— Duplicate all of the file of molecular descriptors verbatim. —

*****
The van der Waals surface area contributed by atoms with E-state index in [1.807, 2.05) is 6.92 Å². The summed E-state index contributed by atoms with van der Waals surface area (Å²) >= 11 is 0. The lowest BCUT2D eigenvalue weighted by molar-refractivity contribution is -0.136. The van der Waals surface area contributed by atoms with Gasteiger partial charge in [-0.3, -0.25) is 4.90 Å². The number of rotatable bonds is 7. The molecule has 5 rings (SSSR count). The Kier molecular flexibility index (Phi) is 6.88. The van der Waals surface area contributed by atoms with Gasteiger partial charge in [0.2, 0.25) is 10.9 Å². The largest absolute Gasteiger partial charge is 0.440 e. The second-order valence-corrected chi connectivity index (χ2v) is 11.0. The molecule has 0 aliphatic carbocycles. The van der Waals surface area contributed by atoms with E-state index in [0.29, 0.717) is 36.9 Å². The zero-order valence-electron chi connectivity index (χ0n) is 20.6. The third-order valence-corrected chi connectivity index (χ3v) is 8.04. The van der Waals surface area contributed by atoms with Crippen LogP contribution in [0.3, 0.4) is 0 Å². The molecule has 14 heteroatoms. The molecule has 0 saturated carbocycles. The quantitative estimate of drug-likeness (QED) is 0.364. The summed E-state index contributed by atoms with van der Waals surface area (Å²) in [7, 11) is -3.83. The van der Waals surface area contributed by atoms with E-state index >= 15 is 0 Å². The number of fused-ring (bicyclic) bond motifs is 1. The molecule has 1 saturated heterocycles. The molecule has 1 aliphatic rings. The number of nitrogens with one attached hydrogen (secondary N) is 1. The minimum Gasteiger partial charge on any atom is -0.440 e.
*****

The van der Waals surface area contributed by atoms with E-state index in [1.807, 2.05) is 6.92 Å². The summed E-state index contributed by atoms with van der Waals surface area (Å²) >= 11 is 0. The lowest BCUT2D eigenvalue weighted by molar-refractivity contribution is -0.136. The van der Waals surface area contributed by atoms with Gasteiger partial charge in [-0.3, -0.25) is 4.90 Å². The number of rotatable bonds is 7. The molecule has 5 rings (SSSR count). The Kier molecular flexibility index (Phi) is 6.88. The van der Waals surface area contributed by atoms with Gasteiger partial charge in [0.2, 0.25) is 10.9 Å². The largest absolute Gasteiger partial charge is 0.440 e. The second-order valence-corrected chi connectivity index (χ2v) is 11.0. The molecule has 0 aliphatic carbocycles. The van der Waals surface area contributed by atoms with E-state index in [0.29, 0.717) is 36.9 Å². The zero-order valence-electron chi connectivity index (χ0n) is 20.6. The third-order valence-corrected chi connectivity index (χ3v) is 8.04. The van der Waals surface area contributed by atoms with Crippen LogP contribution in [0.3, 0.4) is 0 Å². The molecule has 14 heteroatoms. The molecule has 0 saturated carbocycles. The quantitative estimate of drug-likeness (QED) is 0.364. The summed E-state index contributed by atoms with van der Waals surface area (Å²) in [7, 11) is -3.83. The van der Waals surface area contributed by atoms with E-state index >= 15 is 0 Å². The number of fused-ring (bicyclic) bond motifs is 1. The molecule has 1 saturated heterocycles. The molecule has 1 aliphatic rings. The number of nitrogens with one attached hydrogen (secondary N) is 1. The minimum Gasteiger partial charge on any atom is -0.440 e.